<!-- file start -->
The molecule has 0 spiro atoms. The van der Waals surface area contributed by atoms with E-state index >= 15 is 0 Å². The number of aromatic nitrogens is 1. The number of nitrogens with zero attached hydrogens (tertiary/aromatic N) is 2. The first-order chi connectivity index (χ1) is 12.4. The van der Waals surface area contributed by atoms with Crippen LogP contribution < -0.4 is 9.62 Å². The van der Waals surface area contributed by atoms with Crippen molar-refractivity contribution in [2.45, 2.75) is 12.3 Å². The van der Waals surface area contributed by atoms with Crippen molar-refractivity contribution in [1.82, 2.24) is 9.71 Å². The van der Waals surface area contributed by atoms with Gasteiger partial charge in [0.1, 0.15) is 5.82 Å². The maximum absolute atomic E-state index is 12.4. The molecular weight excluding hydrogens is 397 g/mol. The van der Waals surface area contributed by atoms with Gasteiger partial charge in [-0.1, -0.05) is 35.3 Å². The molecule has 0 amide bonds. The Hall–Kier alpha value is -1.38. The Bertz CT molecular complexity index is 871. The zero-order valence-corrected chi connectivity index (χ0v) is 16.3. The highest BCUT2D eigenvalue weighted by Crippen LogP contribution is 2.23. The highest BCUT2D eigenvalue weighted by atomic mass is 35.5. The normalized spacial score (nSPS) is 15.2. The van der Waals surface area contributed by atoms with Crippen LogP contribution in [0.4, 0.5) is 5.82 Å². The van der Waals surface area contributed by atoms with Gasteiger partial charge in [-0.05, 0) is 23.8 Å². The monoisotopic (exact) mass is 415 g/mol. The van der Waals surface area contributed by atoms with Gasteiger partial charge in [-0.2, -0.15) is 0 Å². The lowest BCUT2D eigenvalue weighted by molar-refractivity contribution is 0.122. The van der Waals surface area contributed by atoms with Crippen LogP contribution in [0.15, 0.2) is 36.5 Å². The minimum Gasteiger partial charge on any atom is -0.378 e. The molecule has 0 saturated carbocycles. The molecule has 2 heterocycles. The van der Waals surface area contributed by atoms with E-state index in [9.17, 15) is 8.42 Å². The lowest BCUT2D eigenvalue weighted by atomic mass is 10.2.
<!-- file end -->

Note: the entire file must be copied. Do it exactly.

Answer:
The molecule has 0 spiro atoms. The van der Waals surface area contributed by atoms with E-state index >= 15 is 0 Å². The number of aromatic nitrogens is 1. The number of nitrogens with zero attached hydrogens (tertiary/aromatic N) is 2. The first-order chi connectivity index (χ1) is 12.4. The van der Waals surface area contributed by atoms with Crippen LogP contribution < -0.4 is 9.62 Å². The van der Waals surface area contributed by atoms with Crippen molar-refractivity contribution in [2.45, 2.75) is 12.3 Å². The van der Waals surface area contributed by atoms with Crippen molar-refractivity contribution in [1.82, 2.24) is 9.71 Å². The van der Waals surface area contributed by atoms with Gasteiger partial charge in [0.1, 0.15) is 5.82 Å². The maximum absolute atomic E-state index is 12.4. The molecular weight excluding hydrogens is 397 g/mol. The van der Waals surface area contributed by atoms with Gasteiger partial charge in [-0.1, -0.05) is 35.3 Å². The molecule has 0 amide bonds. The Hall–Kier alpha value is -1.38. The Bertz CT molecular complexity index is 871. The zero-order valence-corrected chi connectivity index (χ0v) is 16.3. The highest BCUT2D eigenvalue weighted by Crippen LogP contribution is 2.23. The highest BCUT2D eigenvalue weighted by atomic mass is 35.5. The normalized spacial score (nSPS) is 15.2. The van der Waals surface area contributed by atoms with Crippen LogP contribution in [0.4, 0.5) is 5.82 Å². The van der Waals surface area contributed by atoms with Gasteiger partial charge in [-0.05, 0) is 23.8 Å². The monoisotopic (exact) mass is 415 g/mol. The van der Waals surface area contributed by atoms with Gasteiger partial charge in [-0.2, -0.15) is 0 Å². The lowest BCUT2D eigenvalue weighted by molar-refractivity contribution is 0.122. The van der Waals surface area contributed by atoms with Crippen LogP contribution in [0.15, 0.2) is 36.5 Å². The minimum Gasteiger partial charge on any atom is -0.378 e. The molecule has 0 saturated carbocycles. The molecule has 2 heterocycles. The van der Waals surface area contributed by atoms with E-state index in [9.17, 15) is 8.42 Å². The lowest BCUT2D eigenvalue weighted by atomic mass is 10.2.